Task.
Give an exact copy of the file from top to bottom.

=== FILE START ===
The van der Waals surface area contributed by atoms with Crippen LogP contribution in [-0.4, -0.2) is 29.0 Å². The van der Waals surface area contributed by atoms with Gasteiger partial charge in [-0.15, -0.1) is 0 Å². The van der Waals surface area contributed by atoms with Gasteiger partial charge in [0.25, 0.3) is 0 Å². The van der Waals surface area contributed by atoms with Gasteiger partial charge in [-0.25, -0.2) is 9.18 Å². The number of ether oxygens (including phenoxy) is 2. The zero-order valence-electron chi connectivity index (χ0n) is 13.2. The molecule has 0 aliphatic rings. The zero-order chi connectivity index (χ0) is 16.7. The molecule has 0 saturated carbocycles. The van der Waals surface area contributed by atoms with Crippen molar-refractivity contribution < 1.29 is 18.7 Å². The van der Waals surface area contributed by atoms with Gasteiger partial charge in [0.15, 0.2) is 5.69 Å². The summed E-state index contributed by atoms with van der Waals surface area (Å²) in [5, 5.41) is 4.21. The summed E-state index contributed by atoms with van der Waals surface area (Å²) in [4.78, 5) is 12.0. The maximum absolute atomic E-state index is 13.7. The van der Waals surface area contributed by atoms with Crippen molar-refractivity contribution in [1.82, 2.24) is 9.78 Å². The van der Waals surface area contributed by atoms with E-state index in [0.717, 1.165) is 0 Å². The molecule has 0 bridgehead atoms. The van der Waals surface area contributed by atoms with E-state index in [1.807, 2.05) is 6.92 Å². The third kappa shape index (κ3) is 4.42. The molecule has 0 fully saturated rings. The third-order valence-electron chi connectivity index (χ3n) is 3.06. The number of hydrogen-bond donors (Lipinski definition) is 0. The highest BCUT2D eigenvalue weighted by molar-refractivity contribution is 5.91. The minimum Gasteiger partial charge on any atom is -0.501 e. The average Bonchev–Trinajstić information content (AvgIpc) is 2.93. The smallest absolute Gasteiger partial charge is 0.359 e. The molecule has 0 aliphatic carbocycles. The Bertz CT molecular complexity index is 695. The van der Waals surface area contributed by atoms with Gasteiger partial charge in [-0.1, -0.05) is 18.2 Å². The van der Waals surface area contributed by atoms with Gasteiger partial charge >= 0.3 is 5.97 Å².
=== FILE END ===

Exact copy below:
The van der Waals surface area contributed by atoms with Crippen LogP contribution in [-0.4, -0.2) is 29.0 Å². The van der Waals surface area contributed by atoms with Gasteiger partial charge in [-0.15, -0.1) is 0 Å². The van der Waals surface area contributed by atoms with Gasteiger partial charge in [0.25, 0.3) is 0 Å². The van der Waals surface area contributed by atoms with Gasteiger partial charge in [-0.25, -0.2) is 9.18 Å². The number of ether oxygens (including phenoxy) is 2. The zero-order valence-electron chi connectivity index (χ0n) is 13.2. The molecule has 0 aliphatic rings. The zero-order chi connectivity index (χ0) is 16.7. The molecule has 0 saturated carbocycles. The van der Waals surface area contributed by atoms with Crippen molar-refractivity contribution < 1.29 is 18.7 Å². The van der Waals surface area contributed by atoms with Gasteiger partial charge in [0.15, 0.2) is 5.69 Å². The summed E-state index contributed by atoms with van der Waals surface area (Å²) in [5, 5.41) is 4.21. The summed E-state index contributed by atoms with van der Waals surface area (Å²) in [4.78, 5) is 12.0. The maximum absolute atomic E-state index is 13.7. The van der Waals surface area contributed by atoms with Crippen molar-refractivity contribution in [1.82, 2.24) is 9.78 Å². The van der Waals surface area contributed by atoms with E-state index in [0.717, 1.165) is 0 Å². The molecule has 0 bridgehead atoms. The van der Waals surface area contributed by atoms with E-state index in [1.807, 2.05) is 6.92 Å². The third kappa shape index (κ3) is 4.42. The molecule has 0 fully saturated rings. The third-order valence-electron chi connectivity index (χ3n) is 3.06. The number of hydrogen-bond donors (Lipinski definition) is 0. The highest BCUT2D eigenvalue weighted by molar-refractivity contribution is 5.91. The minimum Gasteiger partial charge on any atom is -0.501 e. The average Bonchev–Trinajstić information content (AvgIpc) is 2.93. The smallest absolute Gasteiger partial charge is 0.359 e. The molecule has 0 aliphatic carbocycles. The Bertz CT molecular complexity index is 695. The van der Waals surface area contributed by atoms with Gasteiger partial charge in [-0.1, -0.05) is 18.2 Å². The van der Waals surface area contributed by atoms with Gasteiger partial charge >= 0.3 is 5.97 Å².